Tip of the Ice Cube

he film An Inconvenient Truth had quite a lot to say about polar ice, drawing attention to the distinction between the frozen ocean afloat in the Arctic and the massive ice sheets covering 98% of the land area in Antarctica.  Both are melting, but the latter has the greater potential for raising the sea level.  A simple parlor puzzle can confirm that...
Fill a glass with ice cubes and enough water to bring the level to the brim and ask, "Will the table stay dry?"  The floating ice will actually be seen above the brim.
• As ice melts, though, it actually shrinks, so the level of water in the glass does not change, averting a spill.  Think Arctic ocean.
• On the other hand, if walls of the glass are allowed to provide mechnical support for the ice, the water level will rise as shown in this clip.  Think Antarctica's impact on low-lying lands around the world.
Oliver Wood. Ice Cube, Pencil Sketch

metaphor can be too perfect.  Case in point: "Only the tip of the iceberg."  It is difficult to invent a more succinct alternative to it which expresses the concept of the issue is more difficult than it appears.  So that's what we say without thinking -- certainly without thinking about...

That moonless night of 14 April 1912 when the mighty RMS Titanic with 2,223 souls on board collided 37 seconds after the sighting of a particular iceberg and the fateful annoucement by lookouts, "Iceberg right ahead!"
There can be no doubt that what makes "Only the tip of the iceberg" work so well as a metaphor is the universal knowledge of a singular property of frozen water: It floats on water.
Everybody also knows that water is that most abundant substance on the planet, which covers nearly 71% of the surface and constitutes up to 78% of our bodies.
No wonder that water has been appropriated as a scientific standard.  For example, in characterizing density, scientists use the expression specific gravity (SG), which is the ratio of the mass of a given body's volume to the mass of a reference body having an equal volume.  The reference body is -- well, water.  Accordingly, it is kind of ironic to study the SG of water itself, as shown in this little graph...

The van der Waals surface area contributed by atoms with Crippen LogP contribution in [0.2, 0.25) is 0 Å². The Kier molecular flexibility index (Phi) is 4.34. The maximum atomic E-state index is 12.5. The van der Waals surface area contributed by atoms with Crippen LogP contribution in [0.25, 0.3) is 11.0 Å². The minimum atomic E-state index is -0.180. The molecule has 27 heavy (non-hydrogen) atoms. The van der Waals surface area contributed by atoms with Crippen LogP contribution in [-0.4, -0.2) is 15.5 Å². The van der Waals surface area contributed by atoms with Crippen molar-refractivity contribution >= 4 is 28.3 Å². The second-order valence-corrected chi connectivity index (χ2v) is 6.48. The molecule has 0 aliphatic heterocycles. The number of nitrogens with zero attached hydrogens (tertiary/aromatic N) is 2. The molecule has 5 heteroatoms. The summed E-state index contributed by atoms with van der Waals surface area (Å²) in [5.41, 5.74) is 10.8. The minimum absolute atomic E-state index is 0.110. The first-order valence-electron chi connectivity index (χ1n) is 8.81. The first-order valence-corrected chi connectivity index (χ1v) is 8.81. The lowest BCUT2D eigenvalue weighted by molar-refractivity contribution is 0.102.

...in which solvers are invited to make the following observations about the SG of water:

• Starting at a rather hot 40o C (104o F), we see that the SG of liquid water is less than 1.00  becoming less dense with higher temperatures beyond the right edge, as one would expect.
• Removing heat from water results in cooler temperatures toward freezing at 0o C (32o F), where the SG of water has increased to unity (1.00), then something remarkable occurs...
• At a constant temperature of 0o C (32o F), removing heat causes the SG of water to decrease steeply to 0.90, which is the SG of the solid phase of water, called ice.
• Moving farther to the left on the graph, the ice is cooled toward -30o C (-22o F) and the SG increases, as one would expect for any solid getting denser when cooled.
ew substances expand like water when they freeze, specifically certain crystal-forming compounds and the following chemical elements: antimony, bismuth, gallium, germanium, silicon, and plutonium.  One wonders: To what extent does life as we know it here on the planet earth depend on this particular property of H2O?
Our Tip of the Ice Cube puzzle is offered here in the form of a simple thought experiment that pertains to the theoretical ability of a lookout on board a vessel to see the tip of the iceberg far enough away to avoid collision with it
 Given a perfect ice cube, what is the height of its tip  above the surface of the water on which it is floating?